Monday, September 15, 2008

There's Always Next Year Part Three

Alright, now that I've sort of tackled the infield issues, I'll move onto what I think should happen in centerfield for the Bombers in the 2009 campaign.

For lack of a better word, centerfield has the potential to be an absolute clusterfuck next year. Melky Cabrera will want to take back his old spot. Brett Gardner will want to prove that he can play (hit) at the Major League level. Austin Jackson may come off a hot playoff run for Trenton, turn it into a great fall in the Arizona Fall League, and in turn, have a great spring and make a case for being on the ML roster.

Okay, the A-Jack prediction is a little lofty, and I don't think he'll be ML ready til mid-2009 at the earliest, but I like to dream.

Coming into spring, the Yankees will have to look long and hard at Melky Cabrera. 2008 was an absolute disaster for him. His hitting regressed like crazy despite good fielding and it culminated with a stint in AAA with Scranton.

Brett Gardner hit poorly in his (limited) playing time with the Yankees, but displayed great speed and good tools at the plate, mostly his eye.

I'm obviously stupid for listening to this, but Steve Philips, genius that he is, suggested last night on Baseball Tonight that the Yankees may inquire about Nate McLouth of the Pirates. Nate had an absolutely fantastic year, but I wouldn't like to trade for him. Yes, I believe in the breakout season, but something about McLouth screams "fluke" to me. That's just me, though--maybe I'm wrong. I guess if a good offer were made, I'd consider it; but if the Pirates want to move McLouth, I'm sure they'll strike while the iron is hot and get too much for him. Basically, on gut reaction, I wouldn't be in support of this move.

So if I'm in charge, if I'm Joe Girardi, my Opening Day center fielder is...the young Brett Gardner. He may not have displayed incredibly flashy numbers this season--save for some game winning hits and a 10/11 SB/CS rate (as of 9:15 PM, EST after his second steal tonight), but the tools are there. His Isolated Power (SLG-BA) isn't exactly where I'd like it (.046), but his Isolated Differential (OBP-BA) is good at .067. That power will start to come around when he learns how to hit at the major league level. I think teaching him that by throwing him in the fire is a good idea.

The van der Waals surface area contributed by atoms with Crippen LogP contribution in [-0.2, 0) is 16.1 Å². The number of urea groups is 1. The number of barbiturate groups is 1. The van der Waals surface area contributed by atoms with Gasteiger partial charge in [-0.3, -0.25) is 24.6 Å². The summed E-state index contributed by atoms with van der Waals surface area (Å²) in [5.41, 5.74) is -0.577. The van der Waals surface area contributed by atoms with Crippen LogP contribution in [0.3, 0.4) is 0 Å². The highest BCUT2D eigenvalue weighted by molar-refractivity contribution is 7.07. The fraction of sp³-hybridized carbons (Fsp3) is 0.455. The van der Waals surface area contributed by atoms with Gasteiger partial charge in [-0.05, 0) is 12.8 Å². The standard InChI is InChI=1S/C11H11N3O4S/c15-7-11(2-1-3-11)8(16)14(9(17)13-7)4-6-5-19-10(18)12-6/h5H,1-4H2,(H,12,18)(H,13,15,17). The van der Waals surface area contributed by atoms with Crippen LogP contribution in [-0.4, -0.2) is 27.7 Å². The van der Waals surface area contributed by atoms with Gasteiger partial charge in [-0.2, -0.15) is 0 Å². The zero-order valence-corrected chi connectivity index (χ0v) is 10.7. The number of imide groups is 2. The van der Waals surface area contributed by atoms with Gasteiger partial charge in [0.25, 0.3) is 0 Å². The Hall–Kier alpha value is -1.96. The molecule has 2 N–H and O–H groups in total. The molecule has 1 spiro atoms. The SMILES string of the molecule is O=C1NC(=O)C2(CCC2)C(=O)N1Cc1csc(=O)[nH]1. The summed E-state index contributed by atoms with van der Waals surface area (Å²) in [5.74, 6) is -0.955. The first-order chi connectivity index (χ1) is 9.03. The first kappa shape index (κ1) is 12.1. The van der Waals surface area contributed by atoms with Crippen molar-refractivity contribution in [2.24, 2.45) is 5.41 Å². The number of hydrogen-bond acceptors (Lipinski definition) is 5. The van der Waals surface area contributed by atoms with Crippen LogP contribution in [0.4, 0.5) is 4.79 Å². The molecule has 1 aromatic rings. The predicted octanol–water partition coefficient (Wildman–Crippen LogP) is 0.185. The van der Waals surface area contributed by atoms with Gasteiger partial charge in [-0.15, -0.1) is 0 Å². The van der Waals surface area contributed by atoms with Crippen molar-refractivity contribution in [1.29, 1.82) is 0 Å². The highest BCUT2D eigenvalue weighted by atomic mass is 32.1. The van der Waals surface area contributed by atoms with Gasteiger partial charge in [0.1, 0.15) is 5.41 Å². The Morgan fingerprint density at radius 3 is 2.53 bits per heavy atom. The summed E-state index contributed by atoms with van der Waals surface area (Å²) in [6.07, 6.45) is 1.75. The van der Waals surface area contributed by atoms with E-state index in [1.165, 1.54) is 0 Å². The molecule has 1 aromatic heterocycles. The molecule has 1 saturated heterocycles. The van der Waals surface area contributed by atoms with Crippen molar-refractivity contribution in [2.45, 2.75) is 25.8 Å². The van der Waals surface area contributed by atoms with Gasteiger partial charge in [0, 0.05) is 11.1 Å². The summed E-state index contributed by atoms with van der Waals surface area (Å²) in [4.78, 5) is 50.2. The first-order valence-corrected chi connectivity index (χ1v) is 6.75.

His arm isn't great but with a CF, I'd rather have good speed and range than a good arm. Gardner has already shown that he can be an effective CF and in limited time, he is 5 Fielding Runs Above Replacement and 4 Above Average. Compare that to Melky Cabrera's 17 FRAR and -2 FRAA and Johnny Damon's 3/-2 totals. Though this is a small sample size, I feel more comfortable with Gardner in center. His arm may not be as strong as Melky's, but he can cover more ground than Cabrera and could probably beat Johnny Damon in a foot race while running backwards.

In closing, Gardner should play center, Melky should either be a fourth outfielder or be in the minors, and Johnny Damon has no business playing the outfield anymore.

That's all for now. Congratulations to the Captain for setting the Stadium hit record--here's to "rebounding" next year and starting off the new Stadium right.

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